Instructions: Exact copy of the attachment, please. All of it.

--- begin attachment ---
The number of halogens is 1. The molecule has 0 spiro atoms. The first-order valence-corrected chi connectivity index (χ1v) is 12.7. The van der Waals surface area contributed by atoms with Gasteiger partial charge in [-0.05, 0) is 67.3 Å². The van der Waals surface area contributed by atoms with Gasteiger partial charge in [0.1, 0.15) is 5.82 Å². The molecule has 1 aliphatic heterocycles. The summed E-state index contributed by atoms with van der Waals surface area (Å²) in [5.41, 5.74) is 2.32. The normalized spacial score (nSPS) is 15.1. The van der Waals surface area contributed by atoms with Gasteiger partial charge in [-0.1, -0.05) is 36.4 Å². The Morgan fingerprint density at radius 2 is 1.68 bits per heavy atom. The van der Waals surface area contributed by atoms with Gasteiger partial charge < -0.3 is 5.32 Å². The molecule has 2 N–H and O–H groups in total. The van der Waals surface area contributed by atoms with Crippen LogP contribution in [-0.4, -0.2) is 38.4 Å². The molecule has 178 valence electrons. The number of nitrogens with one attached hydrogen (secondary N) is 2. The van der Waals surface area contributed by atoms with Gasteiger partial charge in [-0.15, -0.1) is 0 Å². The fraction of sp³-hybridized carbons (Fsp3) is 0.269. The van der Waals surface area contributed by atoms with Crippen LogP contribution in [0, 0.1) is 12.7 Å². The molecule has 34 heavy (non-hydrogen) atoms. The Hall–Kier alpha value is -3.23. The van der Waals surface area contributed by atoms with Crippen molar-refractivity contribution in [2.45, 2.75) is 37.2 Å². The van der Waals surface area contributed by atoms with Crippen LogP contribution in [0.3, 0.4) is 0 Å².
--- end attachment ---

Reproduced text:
The number of halogens is 1. The molecule has 0 spiro atoms. The first-order valence-corrected chi connectivity index (χ1v) is 12.7. The van der Waals surface area contributed by atoms with Gasteiger partial charge in [-0.05, 0) is 67.3 Å². The van der Waals surface area contributed by atoms with Gasteiger partial charge in [0.1, 0.15) is 5.82 Å². The molecule has 1 aliphatic heterocycles. The summed E-state index contributed by atoms with van der Waals surface area (Å²) in [5.41, 5.74) is 2.32. The normalized spacial score (nSPS) is 15.1. The van der Waals surface area contributed by atoms with Gasteiger partial charge in [-0.1, -0.05) is 36.4 Å². The Morgan fingerprint density at radius 2 is 1.68 bits per heavy atom. The van der Waals surface area contributed by atoms with Gasteiger partial charge < -0.3 is 5.32 Å². The molecule has 2 N–H and O–H groups in total. The van der Waals surface area contributed by atoms with Crippen LogP contribution in [-0.4, -0.2) is 38.4 Å². The molecule has 178 valence electrons. The number of nitrogens with one attached hydrogen (secondary N) is 2. The van der Waals surface area contributed by atoms with Gasteiger partial charge in [-0.15, -0.1) is 0 Å². The fraction of sp³-hybridized carbons (Fsp3) is 0.269. The van der Waals surface area contributed by atoms with Crippen LogP contribution in [0, 0.1) is 12.7 Å². The molecule has 34 heavy (non-hydrogen) atoms. The Hall–Kier alpha value is -3.23. The van der Waals surface area contributed by atoms with Crippen molar-refractivity contribution in [2.45, 2.75) is 37.2 Å². The van der Waals surface area contributed by atoms with Crippen LogP contribution in [0.3, 0.4) is 0 Å².